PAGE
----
Let me ask you these questions:
• If you could be someone, who would you like to be and why?
• What qualities would you look for in the person you would like to be?
• If you were able to swap your body with someone else for a day who would it be and why? Would you still want to swap with the person in question one?
We like to dream about being someone or being like someone else. This liking business comes in different degrees but we can pursue it with minimum effort or with the utmost - copying their style, voice, mannerisms etc. all the way to the scalpel, reshaping our eyes, nose, lips, cheekbones, chin, boobs...! Yet by copying our idol, we lose our individual uniqueness and we are soon likely to bump into our twins in the street with the same characteristics and buttocks!
Even if we become just like our idol and our dreams all come true, we are still not happy because our restless mind always wants more. The mind moves our goalposts one step ahead. In achieving what we want the brain reward system releases hormones to give us that feeling of great joy and exhilaration which keep us hooked. When those hormones return to their baselines, we look for the next hurdle to climb - to top up the deflating emotional splurges. We can carry on doing this for ever if we don't really know what we are looking for, what brings true happiness. Do we know what we want, exactly? Or do we just keep on searching in vain and never find it?
Being someone starts off with a name! We were given a name, be it John, Jane, Jack or Jill. Our name differentiates us from others. We build a reputation to go with it - wanting it to be recognised and respected. If someone says something bad about us, it's not just our pride that is hurt but also our reputation. In defence, we are ready to fight to protect and preserve our name! Those close to us fall under the same umbrella of our reputation; we defend their names as well. We guard that name, yet we tend to let our body suffer the resultant emotional stress and risks to health.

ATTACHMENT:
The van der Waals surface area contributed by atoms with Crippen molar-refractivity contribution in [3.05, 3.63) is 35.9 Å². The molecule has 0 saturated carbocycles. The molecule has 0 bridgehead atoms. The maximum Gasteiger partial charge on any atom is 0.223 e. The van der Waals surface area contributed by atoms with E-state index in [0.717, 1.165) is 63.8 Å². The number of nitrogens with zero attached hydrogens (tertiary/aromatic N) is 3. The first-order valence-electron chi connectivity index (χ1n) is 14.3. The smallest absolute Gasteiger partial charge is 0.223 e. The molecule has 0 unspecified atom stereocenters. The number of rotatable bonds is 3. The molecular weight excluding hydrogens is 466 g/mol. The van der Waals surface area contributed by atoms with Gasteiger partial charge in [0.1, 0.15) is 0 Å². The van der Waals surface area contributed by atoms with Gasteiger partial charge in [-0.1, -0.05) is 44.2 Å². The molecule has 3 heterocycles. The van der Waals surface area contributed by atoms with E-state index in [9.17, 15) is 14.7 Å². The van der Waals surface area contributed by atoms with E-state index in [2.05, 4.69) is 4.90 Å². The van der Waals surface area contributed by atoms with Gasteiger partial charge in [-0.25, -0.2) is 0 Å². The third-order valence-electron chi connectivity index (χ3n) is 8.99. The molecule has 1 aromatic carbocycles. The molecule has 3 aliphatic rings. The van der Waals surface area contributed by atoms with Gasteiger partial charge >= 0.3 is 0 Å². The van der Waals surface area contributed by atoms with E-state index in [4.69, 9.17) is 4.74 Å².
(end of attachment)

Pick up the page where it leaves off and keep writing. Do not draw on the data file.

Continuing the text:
Having a name creates an identity and an ego - an illusion that obscures our understanding and judgement on the true nature of things. Inasmuch as we want this body to last, it will go towards decay. We can't tell it to stop dying because it's not ours to control. It follows its own natural course - like a tree. The body is one thing, the name another - a noun with special significance to us and our loved ones. We cling to both as 'I, me, my and mine' and feel good or bad because of them. We may have different names, share the same eyebrows with the next person but we all came to this world stark naked and we all exit it empty-handed. Only our mark or stain will be remembered.
Back to the three questions I asked earlier. The first was on a surface level - about your dream choice; the second digs deeper at the quality you admire in a person. When you look for quality, you become more selective and your answer to the previous question may change. The answer to the third question can go in any direction. You may swap to have fun or to learn from the experience. When my oldest daughter was eleven, she had to write a school entrance exam on the question. She wrote that she would choose to swap her body with the girl who had been bullying her! "But why?", I asked, "You don't want to become a bully like her, do you?" "No", she replied, "But by swapping my body with hers, I can learn how sad and unhappy she is. That's why she bullies others. And I am able to forgive her for what she does and be kind." I did not expect such an answer from a child. Yet she wanted to learn, understand, be able to forgive and make peace with the past.
It is your choice: to be someone, going somewhere - with all the fun, stress and strain that comes with your given name and acquired reputation; or being no one, going nowhere, not much fun but standing tall - at peace, with an understanding of where happiness truly lies.